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600451-00067-1 Report Abstract

Life-cycle Energy Implications of Different Residential Settings:  Recognizing Buildings, Travel, and Public Infrastructure

Brice Nichols and Kara Kockelman, August, 2013

The built environment can be used to influence travel demand, but very few studies consider the relative energy savings of such policies in context of a complex urban system. This analysis quantifies the day-to-day and embodied energy consumption of four different neighborhoods in Austin, Texas, to examine how built environment variations influence various sources of urban energy consumption. A microsimulation combines models for petroleum use (from driving) and residential and commercial power and natural gas use with rigorously measured building stock and infrastructure materials quantities (to arrive at embodied energy). Results indicate that the more suburban neighborhoods, with mostly detached single-family homes, consume up to 320% more embodied energy, 150% more operational energy, and about 160% more total life-cycle energy (per capita) than a densely developed neighborhood with mostly low-rise-apartments and duplexes. Across all neighborhoods, operational energy use comprised 83 to 92% of total energy use, and transportation sources (including personal vehicles and transit, plus street, parking structure, and sidewalk infrastructure) made up 44 to 47% of the life-cycle energy demands tallied. Energy elasticity calculations across the neighborhoods suggest that increased population density and reduced residential unit size offer greatest life-cycle energy savings per capita, by reducing both operational demands from driving and home energy use, and from less embodied energy from construction. The results support the notion that transportation and the built environment are strongly linked, and improving urban energy efficiency must come from policies and designs targeting embodied sources, not just a household’s travel and daily energy consumption.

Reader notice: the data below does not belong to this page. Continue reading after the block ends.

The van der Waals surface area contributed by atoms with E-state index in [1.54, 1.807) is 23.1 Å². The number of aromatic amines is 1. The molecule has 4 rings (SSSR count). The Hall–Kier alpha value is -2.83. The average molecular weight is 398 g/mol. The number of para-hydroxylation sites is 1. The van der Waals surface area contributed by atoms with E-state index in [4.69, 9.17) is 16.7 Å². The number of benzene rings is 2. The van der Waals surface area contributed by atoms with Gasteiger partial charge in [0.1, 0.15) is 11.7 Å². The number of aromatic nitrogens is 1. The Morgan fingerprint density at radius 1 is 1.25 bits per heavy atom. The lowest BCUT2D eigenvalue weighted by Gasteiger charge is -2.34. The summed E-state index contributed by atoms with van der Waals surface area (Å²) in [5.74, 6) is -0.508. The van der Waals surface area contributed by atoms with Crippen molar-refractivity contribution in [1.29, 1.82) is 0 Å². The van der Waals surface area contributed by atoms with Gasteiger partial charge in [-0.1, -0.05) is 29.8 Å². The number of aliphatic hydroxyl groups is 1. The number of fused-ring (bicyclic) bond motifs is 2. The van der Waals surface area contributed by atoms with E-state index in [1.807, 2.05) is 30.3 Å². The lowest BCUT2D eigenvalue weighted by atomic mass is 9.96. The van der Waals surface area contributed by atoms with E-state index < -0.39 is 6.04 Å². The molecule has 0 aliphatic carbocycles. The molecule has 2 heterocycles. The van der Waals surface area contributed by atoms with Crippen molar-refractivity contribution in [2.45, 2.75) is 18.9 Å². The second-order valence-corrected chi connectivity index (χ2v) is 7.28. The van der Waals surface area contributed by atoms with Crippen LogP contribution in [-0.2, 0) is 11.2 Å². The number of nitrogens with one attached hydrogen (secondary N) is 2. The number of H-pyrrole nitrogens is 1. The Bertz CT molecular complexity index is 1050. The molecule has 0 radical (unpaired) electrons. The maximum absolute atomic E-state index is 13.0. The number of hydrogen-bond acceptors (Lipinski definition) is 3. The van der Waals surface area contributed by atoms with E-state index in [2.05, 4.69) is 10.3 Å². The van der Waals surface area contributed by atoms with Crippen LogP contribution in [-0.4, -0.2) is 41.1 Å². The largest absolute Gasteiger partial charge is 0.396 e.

Keywords:  Life-cycle Energy Use, Urban Systems, Neighborhood Design, Built Environment, Vehicle-Miles Traveled, Land Use Patterns, Sustainability Levers, Smart Growth

ENTIRE REPORT (Adobe Acrobat File – 817 KB)